I recently attended the opening of H & T Agronomics' new site in Feilding, which includes a state of-the-art seed and grain treatment plant. H & T is a privately owned, rurally focused business that's been operating for 12 years.
In that time it has gone from strength to strength.
The new technology enables individual seeds and grains to be accurately coated with multiple treatments in a single operation.
These treatments are important in terms of improving plant vigour and yields, as well as boosting root development and reducing disease.
The latest diversification represents an expansion of H & T's core business from being solely focused on seed sales and agronomy advice to being a onestop-shop plant and animal nutrition advisory business.
The company has 11 cropping and forage specialists that cover a significant area from Wellington to just south of the Bombay Hills and across to Taranaki in the west and Hawkes Bay in the east.
They also do some work in the South Island.
It's certainly great to see a local business successfully expanding, diversifying and investing in new technology in order to meet market demand.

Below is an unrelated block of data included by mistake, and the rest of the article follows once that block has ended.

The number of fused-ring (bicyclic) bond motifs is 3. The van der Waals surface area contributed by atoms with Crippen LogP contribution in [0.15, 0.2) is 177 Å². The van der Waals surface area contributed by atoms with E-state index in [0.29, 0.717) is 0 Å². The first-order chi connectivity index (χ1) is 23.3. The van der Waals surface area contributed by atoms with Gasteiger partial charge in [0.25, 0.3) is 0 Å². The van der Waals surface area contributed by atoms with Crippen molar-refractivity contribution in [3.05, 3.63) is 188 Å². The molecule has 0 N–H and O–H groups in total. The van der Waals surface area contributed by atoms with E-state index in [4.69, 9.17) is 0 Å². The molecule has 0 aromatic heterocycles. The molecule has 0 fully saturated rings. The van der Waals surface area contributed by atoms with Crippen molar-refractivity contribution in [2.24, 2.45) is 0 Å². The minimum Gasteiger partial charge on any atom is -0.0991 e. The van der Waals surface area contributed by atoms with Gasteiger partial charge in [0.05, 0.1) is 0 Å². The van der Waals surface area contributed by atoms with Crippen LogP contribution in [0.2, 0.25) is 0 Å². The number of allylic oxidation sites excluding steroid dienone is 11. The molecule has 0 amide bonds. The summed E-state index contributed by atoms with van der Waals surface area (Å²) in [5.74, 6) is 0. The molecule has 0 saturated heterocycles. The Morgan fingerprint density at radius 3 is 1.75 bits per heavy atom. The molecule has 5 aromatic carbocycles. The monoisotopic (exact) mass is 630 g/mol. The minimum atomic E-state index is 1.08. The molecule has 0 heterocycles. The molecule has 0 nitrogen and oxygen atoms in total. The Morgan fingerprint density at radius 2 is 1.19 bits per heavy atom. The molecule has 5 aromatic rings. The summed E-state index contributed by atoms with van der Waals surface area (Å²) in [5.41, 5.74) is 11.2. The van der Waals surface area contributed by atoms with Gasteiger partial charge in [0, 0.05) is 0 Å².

For me a story like H & T's is about the potential for growth in this region, and also the innovation, technology, skills and expertise involved in agribusiness.
Businesses like this represent the best of rural and provincial New Zealand.
In particular they are forward thinking, progressive operations.
They employ graduates, have a real focus on staff training and development, and a business strategy that includes significant investment in research and development.
The proposed deal between Silver Fern Farms and Shanghai Maling, which will see the Chinese owned company invest $261 million in return for a 50% stake in the company has the unanimous support of the Silver Fern Farms' Board.
They believe the deal will grow the value of what they do here, as well as strengthen the company's global strategy and provide better access into the Chinese market.
I believe the proposed venture is one that has significant potential.
It will effectively recapitalise the whole meat industry and allow for a more promising outlook.
Speaking of deals, I couldn't sign off without mentioning the much-discussed Trans Pacific Partnership Agreement which was agreed in principle last week.
It's important to remember that these negotiations have been a work in progress under successive Governments for the past 20 or so years in terms of foreign and international trade policy.
In fact Helen Clark and Phil Goff picked it up and ran with it initially.
Since 2008 National has carried that momentum forward.
Certainly for a small island trading nation with a population of $4.4 million it would be inconceivable for us not to be a part of a trade initiative that includes 800 million people and 40% of the world's GDP.